Lab members Jacqueline Chapman, Daniel Struthers, and Robert Lennox, along with the community of Cambridge Bay, NU, are patiently waiting the arrival Arctic charr for their return to the Grenier Lake system for overwintering. As part of Jacqueline’s PhD research, the migrating charr will be captured by rod and reel using either single or treble hooks, biologically sampled, tagged externally with acoustic transmitters, and immediately released. Their progress up river to will be tracked through an array of VR2W acoustic receivers that were deployed last week. Because of the nature of the relatively small system, this array will be removed post-migration, or receivers would be trapped in ice as early as the end of September!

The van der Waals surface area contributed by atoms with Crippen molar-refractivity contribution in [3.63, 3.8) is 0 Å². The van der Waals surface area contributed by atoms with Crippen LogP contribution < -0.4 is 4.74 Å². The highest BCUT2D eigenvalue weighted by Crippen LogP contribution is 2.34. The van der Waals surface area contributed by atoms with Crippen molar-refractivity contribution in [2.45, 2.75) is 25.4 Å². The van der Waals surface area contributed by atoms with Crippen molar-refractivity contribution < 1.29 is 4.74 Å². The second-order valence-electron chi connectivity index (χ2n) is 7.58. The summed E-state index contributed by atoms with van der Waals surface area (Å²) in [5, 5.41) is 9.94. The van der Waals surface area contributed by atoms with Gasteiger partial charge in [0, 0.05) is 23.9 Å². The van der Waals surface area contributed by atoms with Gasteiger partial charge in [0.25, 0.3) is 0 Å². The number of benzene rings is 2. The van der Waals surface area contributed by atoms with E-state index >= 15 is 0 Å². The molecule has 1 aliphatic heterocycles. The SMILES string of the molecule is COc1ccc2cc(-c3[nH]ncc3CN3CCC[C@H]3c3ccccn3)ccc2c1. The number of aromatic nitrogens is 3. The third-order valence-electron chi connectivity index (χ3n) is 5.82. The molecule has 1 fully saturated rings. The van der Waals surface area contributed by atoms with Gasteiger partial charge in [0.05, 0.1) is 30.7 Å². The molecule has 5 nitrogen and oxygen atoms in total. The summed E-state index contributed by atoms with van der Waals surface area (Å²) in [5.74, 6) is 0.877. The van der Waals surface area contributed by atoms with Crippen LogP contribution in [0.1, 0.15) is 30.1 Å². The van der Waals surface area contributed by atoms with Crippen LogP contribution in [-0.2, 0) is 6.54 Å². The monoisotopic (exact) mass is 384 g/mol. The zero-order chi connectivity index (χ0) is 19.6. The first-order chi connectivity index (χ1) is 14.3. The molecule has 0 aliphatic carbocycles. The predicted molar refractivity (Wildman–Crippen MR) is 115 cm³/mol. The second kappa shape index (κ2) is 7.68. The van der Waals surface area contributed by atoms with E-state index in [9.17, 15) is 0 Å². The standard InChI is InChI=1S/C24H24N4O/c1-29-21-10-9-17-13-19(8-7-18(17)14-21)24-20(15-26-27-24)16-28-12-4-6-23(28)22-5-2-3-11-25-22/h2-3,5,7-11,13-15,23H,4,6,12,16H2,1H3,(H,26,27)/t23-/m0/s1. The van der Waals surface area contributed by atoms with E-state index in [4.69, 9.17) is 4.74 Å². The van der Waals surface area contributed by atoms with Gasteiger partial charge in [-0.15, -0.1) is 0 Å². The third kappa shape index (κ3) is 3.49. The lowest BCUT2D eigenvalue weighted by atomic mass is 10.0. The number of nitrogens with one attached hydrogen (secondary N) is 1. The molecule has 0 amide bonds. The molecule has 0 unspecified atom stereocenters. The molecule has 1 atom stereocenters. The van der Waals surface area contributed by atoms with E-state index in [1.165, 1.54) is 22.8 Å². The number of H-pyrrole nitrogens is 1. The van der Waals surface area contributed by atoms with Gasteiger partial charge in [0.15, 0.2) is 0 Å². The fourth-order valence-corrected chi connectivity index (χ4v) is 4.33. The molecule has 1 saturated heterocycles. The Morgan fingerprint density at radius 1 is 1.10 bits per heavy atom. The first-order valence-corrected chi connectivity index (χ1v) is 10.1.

Once fieldwork is complete, a small gill clip taken from each fish will be transported to the Pacific Biological Station in Nanaimo, BC, where Jacqueline will quantify gene expression and microbial loads using high-throughput dynamic micro-array qPCR. Jacqueline is interested in how pathogen loads influence behavioural and physiological response after exposure to fisheries stressors, and hopes to identify specific genes and microbial communities that are associated with decreased catch-and-release survival, migration rate, and in-river mortality.